I'm about to run some more jobs right now so I'll try removing the ingest nodes again. Maybe I just need to scale the elastic cluster way way up. And I just started using the Shrink API so we can have a shard count to match the number of nodes. I'll post the results of my next load.

And thanks for the compliment but I felt a little crazy when I would add more ES nodes and get a slower indexing rate!

Client nodes as an explicit node type have gone away, but they are still around in the sense of nodes that have "master", "data" and "ingest" features turned off. Every node in Elasticsearch is technically a client node, it's just that when we have the option to target client nodes only, we search for nodes that have no roles in 5.x.

That said, if your cluster is transient with no search load, it might make sense to zero in on the default node targeting, which is directly to datanodes. Would you be able to share your job configurations and cluster layout/index settings here? Writing explicitly to datanodes can sometimes be less advantageous when using more complex settings (like skewed shard/node sizes, or multi-index writing).


Here is a link to my es cluster configuration, mappings and some spark files.

  • Spark Cluster is normally 10x r3.2xlarge running emr-5.2.0.
  • Indexing rate is viewed in Kibana.
  • I also pull start and end times from kibana to calculate the over all indexing rate for the bulk load.

I've tried three different cluster configurations
1. ES 2.4

  • 3 Master
  • 3 Client
  • 9 Data nodes
  • Indexing rate ~20/s

2. ES 5.0

  • i2.2xlarge
  • 1 Master
  • 1 Data
  • Indexing rate ~65k per second

3. ES 5.0.0

  • i2.2xlarge
  • 1 Master
  • 5 ingest
  • 1 up to 15 Data Nodes
  • Indexing rate ~70k per second

4. ES 5.2.1

  • i2.2xlarge
  • 1 Master
  • 20 Data
  • Indexing rate ~50k per second
  • And these stats can been seen here.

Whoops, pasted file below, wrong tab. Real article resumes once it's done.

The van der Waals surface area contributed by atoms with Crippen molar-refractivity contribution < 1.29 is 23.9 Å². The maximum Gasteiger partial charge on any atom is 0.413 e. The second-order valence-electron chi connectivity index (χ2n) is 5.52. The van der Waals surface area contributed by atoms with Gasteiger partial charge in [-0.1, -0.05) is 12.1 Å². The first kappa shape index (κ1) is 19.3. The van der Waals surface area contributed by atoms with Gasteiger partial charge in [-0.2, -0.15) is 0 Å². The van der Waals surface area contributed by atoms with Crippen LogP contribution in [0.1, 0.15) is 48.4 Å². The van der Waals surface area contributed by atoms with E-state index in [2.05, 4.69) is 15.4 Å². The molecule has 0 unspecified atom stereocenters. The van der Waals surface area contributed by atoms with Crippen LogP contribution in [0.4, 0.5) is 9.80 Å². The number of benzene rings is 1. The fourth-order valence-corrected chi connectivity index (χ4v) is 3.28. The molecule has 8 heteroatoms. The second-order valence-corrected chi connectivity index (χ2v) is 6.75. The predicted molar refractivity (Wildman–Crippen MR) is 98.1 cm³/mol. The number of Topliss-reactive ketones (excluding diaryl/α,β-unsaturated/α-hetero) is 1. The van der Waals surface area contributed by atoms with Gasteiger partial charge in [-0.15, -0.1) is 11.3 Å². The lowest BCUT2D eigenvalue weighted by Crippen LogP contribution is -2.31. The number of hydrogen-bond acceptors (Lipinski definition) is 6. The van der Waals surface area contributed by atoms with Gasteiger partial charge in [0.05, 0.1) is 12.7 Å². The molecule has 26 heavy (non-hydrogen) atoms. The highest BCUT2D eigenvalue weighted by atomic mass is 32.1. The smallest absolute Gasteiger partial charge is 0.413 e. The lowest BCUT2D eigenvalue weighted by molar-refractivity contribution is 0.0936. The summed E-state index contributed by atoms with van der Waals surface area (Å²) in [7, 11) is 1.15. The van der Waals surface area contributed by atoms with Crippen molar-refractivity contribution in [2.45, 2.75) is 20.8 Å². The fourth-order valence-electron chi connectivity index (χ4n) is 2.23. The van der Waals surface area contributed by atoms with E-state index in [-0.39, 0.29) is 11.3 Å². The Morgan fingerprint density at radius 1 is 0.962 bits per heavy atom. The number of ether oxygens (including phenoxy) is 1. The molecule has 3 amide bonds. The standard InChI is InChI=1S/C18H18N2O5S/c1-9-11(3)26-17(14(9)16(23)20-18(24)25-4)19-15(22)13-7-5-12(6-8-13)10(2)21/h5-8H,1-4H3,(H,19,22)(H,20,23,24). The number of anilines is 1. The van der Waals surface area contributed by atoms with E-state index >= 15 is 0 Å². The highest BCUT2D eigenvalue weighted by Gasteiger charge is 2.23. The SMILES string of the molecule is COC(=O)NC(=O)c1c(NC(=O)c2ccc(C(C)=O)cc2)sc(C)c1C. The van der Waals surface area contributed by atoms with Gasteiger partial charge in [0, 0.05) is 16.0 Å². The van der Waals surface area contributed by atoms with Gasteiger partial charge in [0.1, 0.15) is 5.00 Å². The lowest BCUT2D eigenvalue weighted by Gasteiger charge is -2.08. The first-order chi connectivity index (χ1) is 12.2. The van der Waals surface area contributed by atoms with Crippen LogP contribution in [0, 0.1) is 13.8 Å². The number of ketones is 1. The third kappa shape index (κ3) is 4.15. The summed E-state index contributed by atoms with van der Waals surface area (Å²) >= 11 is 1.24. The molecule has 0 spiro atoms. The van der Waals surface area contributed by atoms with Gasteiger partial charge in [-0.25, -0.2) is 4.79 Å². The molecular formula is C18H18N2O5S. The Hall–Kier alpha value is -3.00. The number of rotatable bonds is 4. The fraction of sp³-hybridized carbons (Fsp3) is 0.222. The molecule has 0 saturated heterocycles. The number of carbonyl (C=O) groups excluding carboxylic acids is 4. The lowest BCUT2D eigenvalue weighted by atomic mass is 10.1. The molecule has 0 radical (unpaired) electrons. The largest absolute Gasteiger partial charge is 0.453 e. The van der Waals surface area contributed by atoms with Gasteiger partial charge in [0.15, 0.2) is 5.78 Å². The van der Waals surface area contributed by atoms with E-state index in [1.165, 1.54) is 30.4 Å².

Another test pushing partitions up to 400 results in a slower indexing rate. I'm fairly confident I can have a 100 node cluster and my indexing rate would be the same.

@james.baiera I also ensure there is no skew in the Spark Partitions. I can see that by running df.rdd.mapPartitions(iter => Array(iter.size).iterator, true).take(df.rdd.partitions.length)

@james.baiera I finished a full day of loading into a 20 node cluster with the same indexing rate as a 2 node cluster. What I can say is that with 20 nodes elasticsearch never crashes.

@jspooner Just checking in to see if you've made any further progress beyond your previous posts. My main piece of advice would be to attach a profiling tool like VisualVM to the running Spark tasks and analyze the CPU usage snapshots to see if there are any spots in the connector that are causing a bottleneck in your ingestion. Looking at the last post, you're seeing quite a lot of rejections from the bulk thread pool. If you find that the connector is mostly waiting on bulk requests, then there might be some settings on the Elasticsearch side that need tuning.

@james.baiera no we haven't been able to improve the situation yet.

  • On the Spark side I see very little CPU because my job is simply readying Parquet and pushing to ES.
  • The bulk error rate is increased when I push over more data either by adding partitions or sending more bytes per request.

We will be loading more data this week so I'll post if we discover anything new.

Interesting. My intuition would say increase the batch size (es.batch.size.bytes & es.batch.size.entries). It looks like the bottleneck is in Elasticsearch itself, because of the rejected bulks. These tips might also help: